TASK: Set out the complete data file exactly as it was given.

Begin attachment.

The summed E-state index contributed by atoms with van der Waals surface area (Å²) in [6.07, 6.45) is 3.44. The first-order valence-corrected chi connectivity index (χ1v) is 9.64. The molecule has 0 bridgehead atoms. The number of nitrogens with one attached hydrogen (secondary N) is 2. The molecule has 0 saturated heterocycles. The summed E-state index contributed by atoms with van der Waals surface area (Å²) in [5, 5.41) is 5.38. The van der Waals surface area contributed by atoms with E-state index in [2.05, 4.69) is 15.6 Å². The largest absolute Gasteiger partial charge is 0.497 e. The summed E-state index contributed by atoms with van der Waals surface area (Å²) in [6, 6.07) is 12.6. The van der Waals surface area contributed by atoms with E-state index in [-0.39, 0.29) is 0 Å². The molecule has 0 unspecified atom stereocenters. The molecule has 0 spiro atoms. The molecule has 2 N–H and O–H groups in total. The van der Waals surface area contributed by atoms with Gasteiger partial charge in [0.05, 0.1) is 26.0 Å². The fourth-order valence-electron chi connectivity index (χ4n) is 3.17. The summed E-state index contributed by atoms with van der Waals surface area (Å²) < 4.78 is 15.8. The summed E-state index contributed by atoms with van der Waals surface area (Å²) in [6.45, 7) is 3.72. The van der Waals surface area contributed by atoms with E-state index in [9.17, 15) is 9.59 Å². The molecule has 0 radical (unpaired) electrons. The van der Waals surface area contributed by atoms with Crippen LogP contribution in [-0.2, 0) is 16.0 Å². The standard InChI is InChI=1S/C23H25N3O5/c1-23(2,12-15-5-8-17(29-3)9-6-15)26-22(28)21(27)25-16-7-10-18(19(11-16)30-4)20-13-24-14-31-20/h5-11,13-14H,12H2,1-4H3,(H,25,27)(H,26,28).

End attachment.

The summed E-state index contributed by atoms with van der Waals surface area (Å²) in [6.07, 6.45) is 3.44. The first-order valence-corrected chi connectivity index (χ1v) is 9.64. The molecule has 0 bridgehead atoms. The number of nitrogens with one attached hydrogen (secondary N) is 2. The molecule has 0 saturated heterocycles. The summed E-state index contributed by atoms with van der Waals surface area (Å²) in [5, 5.41) is 5.38. The van der Waals surface area contributed by atoms with E-state index in [2.05, 4.69) is 15.6 Å². The largest absolute Gasteiger partial charge is 0.497 e. The summed E-state index contributed by atoms with van der Waals surface area (Å²) in [6, 6.07) is 12.6. The van der Waals surface area contributed by atoms with E-state index in [-0.39, 0.29) is 0 Å². The molecule has 0 unspecified atom stereocenters. The molecule has 0 spiro atoms. The molecule has 2 N–H and O–H groups in total. The van der Waals surface area contributed by atoms with Gasteiger partial charge in [0.05, 0.1) is 26.0 Å². The fourth-order valence-electron chi connectivity index (χ4n) is 3.17. The summed E-state index contributed by atoms with van der Waals surface area (Å²) < 4.78 is 15.8. The summed E-state index contributed by atoms with van der Waals surface area (Å²) in [6.45, 7) is 3.72. The van der Waals surface area contributed by atoms with E-state index in [9.17, 15) is 9.59 Å². The molecule has 0 radical (unpaired) electrons. The van der Waals surface area contributed by atoms with Crippen LogP contribution in [-0.2, 0) is 16.0 Å². The standard InChI is InChI=1S/C23H25N3O5/c1-23(2,12-15-5-8-17(29-3)9-6-15)26-22(28)21(27)25-16-7-10-18(19(11-16)30-4)20-13-24-14-31-20/h5-11,13-14H,12H2,1-4H3,(H,25,27)(H,26,28).